2 Bay Leaves, (Turkish or California, as you prefer)

Place whole chiles, onion, bell Pepper, chiles, and peeled garlic on a rimmed baking sheet under a high broiler. Broil for 2-3 minutes, until veggies start to blister, then turn – Repeat until all sides are done, remove from heat. Once the veggies are cool enough to handle,

Stem, seed, and devein chiles and bell pepper, mince garlic, fine dice onion, chiles, and pepper.

Set up to blanch tomatoes- One pot of boiling water, with an ice water bath next to that. Pop the tomatoes in for about 30-45 seconds, then remove with a slotted spoon and immerse them fully into the ice water bath until fully cooled.

Remove tomatoes, peel of skins, and rough chop.

Zest and quarter the lemon.

In a heavy sauce pan over medium heat, add all prepped veggies, agave nectar, paprika, salt, pepper, oregano, and bay leaves. Mix well, bring to a simmer, then reduce heat to just maintain that, and cook for 25-30 minutes.

Remove from heat and allow to cool for about 10 minutes.

Add cooked ingredients to a blender vessel, then add lemon juice, and vinegar, then process blender until the sauce is nice and smooth.

Finally, while processing add a slow drizzle of oil, allowing the sauce to take it up at its preferred rate.

You may run it though a single mesh strainer, or leave it rustic.

It’ll last a good week refrigerated in clean glass.

Try it on chicken, pork, or burgers.

 

 

Ribs R Us

Noticed the other day that ribs are big in the stores, now that summer has officially begun. Seems like a good time to offer a fave take on those bad boys. Now first off, I admit here and now that M does ribs better than I do in terms of process, so I’ll just synthesize her method and my seasoning.

So why are ribs so dang tasty; there’s not much there, so what’s the secret? In a word, bones; bones and some marrow influence, too. Little cuts of meat attached to the stuff that we use to make amazing stocks, soups, stews, and reductions from, that’s the ticket. When cooked low and slow, the influence of the bones and marrow make their presence known in a way nothing else can really emulate.

Do you know your ribs? All of ’em? Here’s a quick run down on the variations you’ll find out there.

Spareribs
Or spare ribs, either spelling works, and either way, it always means pork, period. Spareribs are cut from the side or belly. Nowadays, they’re usually sold trimmed and ready to go, but you still may find them offered with the brisket bone attached; if you get them that way, just cut the bone out and save it along with the rest for making stock. Spareribs may or may not have the skirt attached, (a thin flap of meat that runs along the meaty side). If the skirt is there, you’ve got St. Louis style ribs, and if it’s trimmed off, you’ve got Kansas City style. If you ever wondered what those two terms were all about but were afraid to ask, you may now consider yourself enlightened. If you’re serving spareribs as an appetizer, two ribs per person will do the trick; a half rack, (six ribs), is a decent entrée portion.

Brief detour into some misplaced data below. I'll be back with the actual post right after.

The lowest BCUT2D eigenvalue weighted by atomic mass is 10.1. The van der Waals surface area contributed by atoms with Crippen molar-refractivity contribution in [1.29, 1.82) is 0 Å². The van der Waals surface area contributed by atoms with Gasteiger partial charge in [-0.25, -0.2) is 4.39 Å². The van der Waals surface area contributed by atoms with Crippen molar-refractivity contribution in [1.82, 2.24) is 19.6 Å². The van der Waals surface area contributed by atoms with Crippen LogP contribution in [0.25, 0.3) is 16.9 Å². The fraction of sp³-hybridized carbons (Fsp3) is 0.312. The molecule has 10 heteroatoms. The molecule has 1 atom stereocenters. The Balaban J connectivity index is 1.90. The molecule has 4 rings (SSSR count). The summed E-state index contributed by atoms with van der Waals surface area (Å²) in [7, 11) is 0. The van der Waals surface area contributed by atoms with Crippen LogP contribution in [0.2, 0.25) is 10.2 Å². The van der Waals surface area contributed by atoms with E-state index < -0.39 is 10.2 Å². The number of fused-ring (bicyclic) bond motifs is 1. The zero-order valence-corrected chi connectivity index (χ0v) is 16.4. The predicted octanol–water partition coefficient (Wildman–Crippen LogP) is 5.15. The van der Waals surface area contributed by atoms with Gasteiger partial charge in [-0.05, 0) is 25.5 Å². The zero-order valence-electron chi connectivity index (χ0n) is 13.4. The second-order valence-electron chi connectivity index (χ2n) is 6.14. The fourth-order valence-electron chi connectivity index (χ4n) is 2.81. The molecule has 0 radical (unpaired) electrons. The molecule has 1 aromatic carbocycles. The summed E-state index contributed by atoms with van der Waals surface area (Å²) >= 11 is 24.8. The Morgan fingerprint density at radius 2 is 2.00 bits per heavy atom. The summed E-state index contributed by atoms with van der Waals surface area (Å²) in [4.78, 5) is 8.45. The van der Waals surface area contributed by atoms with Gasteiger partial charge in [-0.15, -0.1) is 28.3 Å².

Baby Back Ribs
Arguably the most popular pork rib variety, baby backs are less meaty than many other styles, but tend to be leaner than their bigger cousins as well. Baby backs are, in fact, cut from the back of the rib cage. They tend to include a high proportion of loin meat, which explains their lean and tender nature. Reasonable portions for baby backs are 3 ribs per as an appetizer, or a half slab entrée.

Country Style Ribs
This cut is a bit of a misnomer. Cut from the sirloin or rib end of the pork loin, this meatiest variant of the rib family doesn’t really include ribs at all. You can often find this cut in single portion packages, as well the equivalent of a half or full slab; they’re perfect for those who want to use a knife and fork instead of getting all handsy with their meal. Country ribs can be pretty fatty and may need some trimming prior to cooking. Portion sizes are one apiece for appetizer, two as an entrée.

Beef Back Ribs
These big ribs come from the back of the loin; they’re the beef version of baby backs. Meatier than pork ribs, they contain five or six bones per slab. That said, while the bones are big, they’re not super meaty. They will, however, be plenty tasty if given a good rub and lightly smoked. Portions are two per as an appetizer and five or six as an entrée.

Beef Short Ribs
This cut used to be a tremendous bargain, until every chef in the world decided to make them popular. Now, they can often be pricier than they’re worth – If you see other cuts for much less, buy those. Short ribs come from the bottom end of the rib cage, or plate cut. Short ribs are not a tender cut and really shouldn’t be grilled or barbecued; they need low and slow braising or smoking to really shine. The cut can be fatty, so trim as needed before you cook. A quarter pound appetizer and half pound entrée will do the trick.